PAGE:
Connected Car Production To Grow Nearly 10-Fold In Five Years: Gartner
MUMBAI: Global connected car production is set to grow almost 10-fold in five years - from 6.8 million in 2015 to 61 million in 2020, according to the latest forecast by research and advisory firm Gartner.
The production of new automobiles equipped with data connectivity, either through a built-in communications module or by a tether to a mobile device, is forecast to reach 12.4 million in 2016, according to the report.
Gartner defines the connected car as an automobile that is capable of bidirectional wireless communication with an external network for the purpose of delivering digital content and services, transmitting telemetry data from the vehicle, enabling remote monitoring and control, or managing in-vehicle systems.
"The connected vehicle is the foundation for fundamental opportunities and disruptions in the automotive industry and many other vertical industries," said James Hines, Research Director at Gartner.
"Connected vehicles will continue to generate new product and service innovations, create new companies, enable new value propositions and business models, and introduce the new era of smart mobility, in which the focus of the automotive industry shifts from individual car ownership to a more service-centric view of personal mobility," Hines noted.
Connected car technology will create opportunities for auto-makers to generate post-sale profits through sales of additional services and feature upgrades, as well as enhance brand loyalty through a more personalised customer experience.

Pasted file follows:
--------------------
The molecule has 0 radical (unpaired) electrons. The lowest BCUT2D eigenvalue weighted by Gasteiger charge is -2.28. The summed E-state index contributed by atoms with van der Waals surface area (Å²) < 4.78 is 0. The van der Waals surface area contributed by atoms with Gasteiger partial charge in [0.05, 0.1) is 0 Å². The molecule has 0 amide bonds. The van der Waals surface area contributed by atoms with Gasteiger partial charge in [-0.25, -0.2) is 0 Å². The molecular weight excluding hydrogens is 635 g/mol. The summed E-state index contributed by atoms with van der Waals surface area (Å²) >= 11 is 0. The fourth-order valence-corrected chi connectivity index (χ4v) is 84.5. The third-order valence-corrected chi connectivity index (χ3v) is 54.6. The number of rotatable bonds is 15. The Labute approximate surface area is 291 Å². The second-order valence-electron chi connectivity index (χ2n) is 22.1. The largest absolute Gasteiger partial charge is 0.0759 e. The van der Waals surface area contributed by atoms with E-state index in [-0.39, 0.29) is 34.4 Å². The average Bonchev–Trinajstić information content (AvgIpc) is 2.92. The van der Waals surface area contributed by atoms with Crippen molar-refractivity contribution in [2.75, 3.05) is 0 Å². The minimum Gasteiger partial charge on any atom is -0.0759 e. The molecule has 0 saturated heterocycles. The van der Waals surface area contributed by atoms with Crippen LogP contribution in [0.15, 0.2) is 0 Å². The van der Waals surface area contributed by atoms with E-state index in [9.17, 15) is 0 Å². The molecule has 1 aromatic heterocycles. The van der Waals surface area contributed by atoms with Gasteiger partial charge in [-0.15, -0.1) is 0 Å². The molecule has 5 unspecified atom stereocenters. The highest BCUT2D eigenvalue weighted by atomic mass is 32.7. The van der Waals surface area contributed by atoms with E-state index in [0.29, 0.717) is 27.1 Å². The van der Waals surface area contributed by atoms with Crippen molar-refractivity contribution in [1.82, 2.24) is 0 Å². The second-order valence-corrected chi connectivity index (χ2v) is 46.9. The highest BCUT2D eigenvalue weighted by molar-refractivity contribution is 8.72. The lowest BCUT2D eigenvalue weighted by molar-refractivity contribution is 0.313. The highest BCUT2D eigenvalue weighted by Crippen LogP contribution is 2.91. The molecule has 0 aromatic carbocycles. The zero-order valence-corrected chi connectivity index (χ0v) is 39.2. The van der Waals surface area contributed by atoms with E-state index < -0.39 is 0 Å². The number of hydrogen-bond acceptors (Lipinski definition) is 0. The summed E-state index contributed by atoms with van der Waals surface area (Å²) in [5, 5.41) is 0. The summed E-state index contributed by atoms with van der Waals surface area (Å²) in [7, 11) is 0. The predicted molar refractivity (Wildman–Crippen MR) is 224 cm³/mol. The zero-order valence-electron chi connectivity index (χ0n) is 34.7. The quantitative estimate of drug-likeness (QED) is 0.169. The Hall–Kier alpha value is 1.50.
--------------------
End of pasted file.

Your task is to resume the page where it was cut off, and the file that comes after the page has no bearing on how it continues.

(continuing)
It will also enable innovations in adjacent businesses, such as insurance, car rentals, car- and ride-sharing services, and electric vehicle charging, according to the report.
Gartner predicts that future connected car applications will drive a 150 per cent increase in demand for contextual information - such as image detection and geolocation - from 2016 to 2020.
"As cars become more automated, they are being equipped with an increasing array of sensing technologies, including cameras and radar systems," Hines said.
"Many automobiles will use image detection as the primary means to identify and classify objects in the vicinity of the vehicle so they can provide more sophisticated responses and even have autonomous control," Hines noted.
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